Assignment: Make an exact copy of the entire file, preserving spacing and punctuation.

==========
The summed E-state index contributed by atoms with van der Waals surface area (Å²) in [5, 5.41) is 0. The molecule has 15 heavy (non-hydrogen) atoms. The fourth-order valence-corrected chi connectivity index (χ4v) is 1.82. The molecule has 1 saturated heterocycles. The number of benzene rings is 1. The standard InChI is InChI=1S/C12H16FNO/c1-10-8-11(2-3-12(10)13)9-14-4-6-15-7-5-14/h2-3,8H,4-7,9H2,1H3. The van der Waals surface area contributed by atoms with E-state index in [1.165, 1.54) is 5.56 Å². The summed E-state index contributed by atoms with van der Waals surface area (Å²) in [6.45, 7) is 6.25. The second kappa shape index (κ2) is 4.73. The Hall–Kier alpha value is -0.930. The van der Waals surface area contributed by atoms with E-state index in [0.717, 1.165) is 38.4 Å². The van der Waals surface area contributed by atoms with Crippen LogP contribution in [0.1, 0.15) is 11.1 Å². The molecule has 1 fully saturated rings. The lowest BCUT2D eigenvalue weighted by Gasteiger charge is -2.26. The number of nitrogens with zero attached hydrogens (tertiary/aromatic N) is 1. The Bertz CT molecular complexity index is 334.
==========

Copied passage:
The summed E-state index contributed by atoms with van der Waals surface area (Å²) in [5, 5.41) is 0. The molecule has 15 heavy (non-hydrogen) atoms. The fourth-order valence-corrected chi connectivity index (χ4v) is 1.82. The molecule has 1 saturated heterocycles. The number of benzene rings is 1. The standard InChI is InChI=1S/C12H16FNO/c1-10-8-11(2-3-12(10)13)9-14-4-6-15-7-5-14/h2-3,8H,4-7,9H2,1H3. The van der Waals surface area contributed by atoms with E-state index in [1.165, 1.54) is 5.56 Å². The summed E-state index contributed by atoms with van der Waals surface area (Å²) in [6.45, 7) is 6.25. The second kappa shape index (κ2) is 4.73. The Hall–Kier alpha value is -0.930. The van der Waals surface area contributed by atoms with E-state index in [0.717, 1.165) is 38.4 Å². The van der Waals surface area contributed by atoms with Crippen LogP contribution in [0.1, 0.15) is 11.1 Å². The molecule has 1 fully saturated rings. The lowest BCUT2D eigenvalue weighted by Gasteiger charge is -2.26. The number of nitrogens with zero attached hydrogens (tertiary/aromatic N) is 1. The Bertz CT molecular complexity index is 334.